Sunday, June 18th Wordle #729 Hints, Clues, and Answer

Sunday, June 18th Wordle #729 Hints, Clues, and Answer. Happy Father’s Day to all the fathers out there solving Wordles and doing the hard work that comes with raising a family. This is an excellent day to ponder what it means to be a father or what your father means to you. It’s a day of joy and celebration for some of us. For others, it could be a day of loss or regret. Only some are fortunate enough to have their fathers still; some may not have excellent ones.

Being a father is a difficult but rewarding job. It can be exhausting at times, but it is mainly rewarding. It’s also a learning experience with a very steep learning curve. My parenting style has evolved significantly since the time my children were tiny. In his epic novel The Fires Of Heaven, Robert Jordan said, “The oak battled the current and was broken, the willow bent when it must and stayed.” My name is Willow. Some fathers are made of oak.

I’m not sure I’m completely unbroken, but I bend with the wind and endure.

In any event, here’s to the world’s fathers, including my own, who, as longstanding readers of this column will recall, used to write witty little etymological paragraphs for the daily Wordles. Those were enjoyable but required a significant amount of (unpaid) labor on his part.

Okay, now for the Wordle!


Today’s Wordle


Wordle Bot Analysis

My winning streak continues today, thanks to some truly weird good fortune on my part, albeit it still took three guesses to find the answer. The whale was a fantastic opening guess today, winning me two green boxes and reducing my remaining solutions to only five—though I didn’t realize it then.

I left the green letters alone and picked a word that appeared likely. Besides, I could think of three words that began with “CH”: child, chili, and chill. I chose one at random and received nothing.

This is where things became unexpected. I couldn’t think of any words that would be appropriate at this point. I didn’t know I only had one viable solution left and had to go through each letter until it dawned on me that the ‘Y’ may be the missing component. Sure enough, the answer was shyly. That’s a difficult one!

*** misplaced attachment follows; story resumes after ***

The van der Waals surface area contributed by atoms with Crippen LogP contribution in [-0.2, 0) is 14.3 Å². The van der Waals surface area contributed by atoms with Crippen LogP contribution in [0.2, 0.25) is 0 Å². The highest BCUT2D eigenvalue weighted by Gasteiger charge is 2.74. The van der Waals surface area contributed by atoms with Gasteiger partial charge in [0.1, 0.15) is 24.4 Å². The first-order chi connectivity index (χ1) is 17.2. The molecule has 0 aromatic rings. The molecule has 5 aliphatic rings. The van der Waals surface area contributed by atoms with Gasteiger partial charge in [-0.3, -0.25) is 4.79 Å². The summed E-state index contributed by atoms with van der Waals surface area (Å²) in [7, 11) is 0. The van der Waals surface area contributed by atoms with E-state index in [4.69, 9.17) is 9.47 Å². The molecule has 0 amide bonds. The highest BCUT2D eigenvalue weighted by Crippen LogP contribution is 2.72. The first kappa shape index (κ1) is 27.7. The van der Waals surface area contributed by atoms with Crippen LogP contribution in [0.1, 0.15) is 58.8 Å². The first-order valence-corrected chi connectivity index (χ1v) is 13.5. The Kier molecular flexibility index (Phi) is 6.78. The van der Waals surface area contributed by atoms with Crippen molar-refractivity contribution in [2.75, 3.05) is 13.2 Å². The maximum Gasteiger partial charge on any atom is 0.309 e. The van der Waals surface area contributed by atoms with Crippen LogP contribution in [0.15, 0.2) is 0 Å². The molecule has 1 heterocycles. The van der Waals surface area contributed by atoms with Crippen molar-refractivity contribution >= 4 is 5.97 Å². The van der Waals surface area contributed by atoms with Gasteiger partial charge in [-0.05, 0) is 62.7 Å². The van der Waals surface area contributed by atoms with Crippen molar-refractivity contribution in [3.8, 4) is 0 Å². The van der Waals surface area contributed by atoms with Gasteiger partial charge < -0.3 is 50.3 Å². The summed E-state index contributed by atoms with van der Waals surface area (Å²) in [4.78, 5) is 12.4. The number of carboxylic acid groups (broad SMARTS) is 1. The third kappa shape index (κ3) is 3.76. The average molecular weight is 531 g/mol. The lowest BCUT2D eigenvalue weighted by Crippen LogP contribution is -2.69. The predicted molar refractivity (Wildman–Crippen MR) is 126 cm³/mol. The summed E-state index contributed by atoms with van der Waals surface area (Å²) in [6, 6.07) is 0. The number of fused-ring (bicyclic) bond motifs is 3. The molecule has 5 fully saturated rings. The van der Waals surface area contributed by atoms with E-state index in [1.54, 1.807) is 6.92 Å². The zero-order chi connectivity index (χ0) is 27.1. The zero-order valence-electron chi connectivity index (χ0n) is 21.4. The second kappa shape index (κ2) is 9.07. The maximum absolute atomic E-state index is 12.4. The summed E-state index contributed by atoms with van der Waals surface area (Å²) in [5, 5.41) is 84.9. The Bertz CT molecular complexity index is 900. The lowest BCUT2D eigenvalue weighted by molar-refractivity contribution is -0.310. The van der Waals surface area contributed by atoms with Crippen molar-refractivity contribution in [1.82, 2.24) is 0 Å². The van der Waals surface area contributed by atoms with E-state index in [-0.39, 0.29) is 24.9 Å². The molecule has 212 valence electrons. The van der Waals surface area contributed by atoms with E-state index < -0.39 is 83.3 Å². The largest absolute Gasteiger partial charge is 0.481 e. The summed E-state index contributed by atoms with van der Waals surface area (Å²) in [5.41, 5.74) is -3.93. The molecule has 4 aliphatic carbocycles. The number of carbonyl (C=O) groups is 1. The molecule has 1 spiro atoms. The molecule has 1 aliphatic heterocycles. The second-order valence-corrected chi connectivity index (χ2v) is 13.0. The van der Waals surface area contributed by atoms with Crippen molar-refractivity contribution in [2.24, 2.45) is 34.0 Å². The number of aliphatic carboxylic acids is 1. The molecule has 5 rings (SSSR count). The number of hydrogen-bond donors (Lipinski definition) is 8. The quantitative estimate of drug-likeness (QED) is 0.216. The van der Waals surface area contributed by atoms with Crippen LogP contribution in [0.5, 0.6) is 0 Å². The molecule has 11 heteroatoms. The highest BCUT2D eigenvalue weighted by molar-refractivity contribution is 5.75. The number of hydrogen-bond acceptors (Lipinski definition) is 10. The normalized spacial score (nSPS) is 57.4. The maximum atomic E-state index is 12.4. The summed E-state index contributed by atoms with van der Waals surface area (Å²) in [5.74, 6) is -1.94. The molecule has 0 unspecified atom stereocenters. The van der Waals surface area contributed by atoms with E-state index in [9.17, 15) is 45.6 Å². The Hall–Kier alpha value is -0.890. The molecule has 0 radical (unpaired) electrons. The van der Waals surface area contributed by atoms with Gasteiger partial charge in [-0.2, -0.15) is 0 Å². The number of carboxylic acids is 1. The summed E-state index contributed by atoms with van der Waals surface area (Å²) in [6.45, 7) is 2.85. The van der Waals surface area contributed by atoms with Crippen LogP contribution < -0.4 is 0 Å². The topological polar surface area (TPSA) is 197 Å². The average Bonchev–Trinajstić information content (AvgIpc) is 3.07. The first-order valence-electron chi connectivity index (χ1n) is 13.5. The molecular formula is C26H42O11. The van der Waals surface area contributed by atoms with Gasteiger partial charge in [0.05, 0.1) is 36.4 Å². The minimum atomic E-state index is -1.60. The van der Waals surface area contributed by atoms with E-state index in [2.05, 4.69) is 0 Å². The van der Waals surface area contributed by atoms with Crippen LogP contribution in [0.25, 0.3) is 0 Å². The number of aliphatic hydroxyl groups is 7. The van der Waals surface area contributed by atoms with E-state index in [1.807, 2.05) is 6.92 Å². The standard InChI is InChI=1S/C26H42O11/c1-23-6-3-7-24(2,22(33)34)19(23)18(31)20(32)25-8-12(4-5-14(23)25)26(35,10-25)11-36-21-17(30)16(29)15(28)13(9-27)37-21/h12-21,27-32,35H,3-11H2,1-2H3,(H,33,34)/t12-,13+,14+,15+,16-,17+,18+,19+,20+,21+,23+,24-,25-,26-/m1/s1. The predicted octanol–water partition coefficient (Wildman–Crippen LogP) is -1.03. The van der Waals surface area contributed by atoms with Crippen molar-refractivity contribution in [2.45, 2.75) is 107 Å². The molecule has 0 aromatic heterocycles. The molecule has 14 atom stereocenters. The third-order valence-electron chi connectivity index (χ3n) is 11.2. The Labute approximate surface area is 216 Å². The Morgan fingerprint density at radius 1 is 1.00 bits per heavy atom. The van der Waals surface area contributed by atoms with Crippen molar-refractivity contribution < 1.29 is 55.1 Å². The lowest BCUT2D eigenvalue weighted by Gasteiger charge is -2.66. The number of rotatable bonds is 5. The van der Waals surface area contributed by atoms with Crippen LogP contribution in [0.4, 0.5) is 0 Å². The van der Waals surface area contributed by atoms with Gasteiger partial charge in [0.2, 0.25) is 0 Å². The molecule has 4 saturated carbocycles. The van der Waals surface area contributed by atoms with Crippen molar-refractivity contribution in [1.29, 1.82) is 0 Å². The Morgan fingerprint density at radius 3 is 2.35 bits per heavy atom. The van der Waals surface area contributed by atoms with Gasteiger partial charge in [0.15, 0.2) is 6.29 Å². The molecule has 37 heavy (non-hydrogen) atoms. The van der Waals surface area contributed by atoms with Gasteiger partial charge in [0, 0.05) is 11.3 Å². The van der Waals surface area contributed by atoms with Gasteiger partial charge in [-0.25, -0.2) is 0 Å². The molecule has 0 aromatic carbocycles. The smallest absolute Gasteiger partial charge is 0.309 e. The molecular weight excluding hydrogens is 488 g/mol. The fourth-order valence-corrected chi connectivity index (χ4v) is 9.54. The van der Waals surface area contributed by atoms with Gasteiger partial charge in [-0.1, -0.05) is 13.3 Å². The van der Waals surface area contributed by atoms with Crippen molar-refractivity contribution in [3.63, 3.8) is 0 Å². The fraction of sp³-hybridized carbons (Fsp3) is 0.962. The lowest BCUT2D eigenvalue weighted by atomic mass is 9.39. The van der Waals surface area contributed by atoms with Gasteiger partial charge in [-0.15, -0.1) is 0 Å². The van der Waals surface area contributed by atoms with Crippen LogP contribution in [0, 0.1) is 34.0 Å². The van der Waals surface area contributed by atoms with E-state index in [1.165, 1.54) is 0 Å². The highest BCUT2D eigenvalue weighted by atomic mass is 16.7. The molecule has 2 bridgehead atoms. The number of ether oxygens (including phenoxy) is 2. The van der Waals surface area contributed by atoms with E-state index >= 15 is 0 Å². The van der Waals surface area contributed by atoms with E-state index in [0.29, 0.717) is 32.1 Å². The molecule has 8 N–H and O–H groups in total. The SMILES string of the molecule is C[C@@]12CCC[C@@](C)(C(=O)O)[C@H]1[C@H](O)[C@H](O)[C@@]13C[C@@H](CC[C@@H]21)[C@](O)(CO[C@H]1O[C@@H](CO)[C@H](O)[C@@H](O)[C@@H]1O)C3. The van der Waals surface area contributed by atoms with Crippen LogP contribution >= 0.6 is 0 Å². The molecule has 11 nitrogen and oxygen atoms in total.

Today’s Score: What a game today. I got it in three tries, worth one point, and I beat Wordle Bot, who guessed slate / krill / scold / shyly, which is worth another point, giving me a total of two! Huzzah! Huzzah!

ot, who guessed slate / krill / scold / shyly, which gets me 1 more point for a total of 2! Huzzah! Huzzah!

Today’s Wordle Etymology

The word “shyly” comes from the adjective “shy.” The term “shy” dates back to the late Middle English period and is derived from the Old English word “sceoh,” which means “timid” or “frightened.” The underlying definition of “shy” has remained remarkably constant over the years.

To make the adverb “shyly,” add the suffix “-ly” to the adjective “shy.” In English, the suffix “-ly” is a frequent means of constructing adverbs that indicate how an action is accomplished. It has Old English origins and is connected to the German “-lich” and the Dutch “-lijk.”

As a result, “shyly” indicates how someone acts or behaves with timidity or reserve, reflecting the underlying meaning of the adjective “shy.”

Play Competitive Wordle Against Me!

I’ve been playing a competitive PvP Wordle game against my adversary Wordle But. You should now play against me! I can be your adversary! (And, of course, your handy Wordle guide). If you have a New York Times membership, you can also play against the Bot.

  • Here are the rules:1 point for getting the Wordle in 3 guesses.
  • 2 points for getting it in 2 guesses.
  • 3 points for getting it in 1 guess.
  • 1 point for beating Erik
  • 0 points for getting it in 4 guesses.
  • -1 point for getting it in 5 guesses.
  • -2 points for getting it in 6 guesses.
  • -3 points for losing.
  • -1 point for losing to Erik

If keeping a running score is your thing, you can do so or play daily.

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